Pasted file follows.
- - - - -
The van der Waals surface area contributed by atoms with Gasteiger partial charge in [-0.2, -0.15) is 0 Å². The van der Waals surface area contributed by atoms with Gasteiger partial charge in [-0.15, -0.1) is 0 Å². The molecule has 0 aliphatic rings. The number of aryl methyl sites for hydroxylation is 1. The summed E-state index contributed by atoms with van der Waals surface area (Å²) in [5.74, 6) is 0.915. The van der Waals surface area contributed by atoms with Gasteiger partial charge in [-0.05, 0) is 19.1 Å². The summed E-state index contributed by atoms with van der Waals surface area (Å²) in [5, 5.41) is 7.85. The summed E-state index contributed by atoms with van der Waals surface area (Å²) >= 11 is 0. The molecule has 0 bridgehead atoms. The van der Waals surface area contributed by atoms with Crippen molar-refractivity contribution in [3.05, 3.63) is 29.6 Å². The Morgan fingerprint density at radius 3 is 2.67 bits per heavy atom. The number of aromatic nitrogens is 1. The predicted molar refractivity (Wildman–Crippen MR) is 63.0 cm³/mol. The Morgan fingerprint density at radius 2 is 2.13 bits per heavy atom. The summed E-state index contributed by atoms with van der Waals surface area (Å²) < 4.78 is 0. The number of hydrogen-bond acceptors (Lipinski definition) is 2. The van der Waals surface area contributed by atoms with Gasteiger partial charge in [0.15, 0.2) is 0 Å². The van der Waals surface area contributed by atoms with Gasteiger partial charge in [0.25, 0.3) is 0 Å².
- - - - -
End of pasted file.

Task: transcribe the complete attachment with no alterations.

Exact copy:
The van der Waals surface area contributed by atoms with Gasteiger partial charge in [-0.2, -0.15) is 0 Å². The van der Waals surface area contributed by atoms with Gasteiger partial charge in [-0.15, -0.1) is 0 Å². The molecule has 0 aliphatic rings. The number of aryl methyl sites for hydroxylation is 1. The summed E-state index contributed by atoms with van der Waals surface area (Å²) in [5.74, 6) is 0.915. The van der Waals surface area contributed by atoms with Gasteiger partial charge in [-0.05, 0) is 19.1 Å². The summed E-state index contributed by atoms with van der Waals surface area (Å²) in [5, 5.41) is 7.85. The summed E-state index contributed by atoms with van der Waals surface area (Å²) >= 11 is 0. The molecule has 0 bridgehead atoms. The van der Waals surface area contributed by atoms with Crippen molar-refractivity contribution in [3.05, 3.63) is 29.6 Å². The Morgan fingerprint density at radius 3 is 2.67 bits per heavy atom. The number of aromatic nitrogens is 1. The predicted molar refractivity (Wildman–Crippen MR) is 63.0 cm³/mol. The Morgan fingerprint density at radius 2 is 2.13 bits per heavy atom. The summed E-state index contributed by atoms with van der Waals surface area (Å²) < 4.78 is 0. The number of hydrogen-bond acceptors (Lipinski definition) is 2. The van der Waals surface area contributed by atoms with Gasteiger partial charge in [0.15, 0.2) is 0 Å². The van der Waals surface area contributed by atoms with Gasteiger partial charge in [0.25, 0.3) is 0 Å².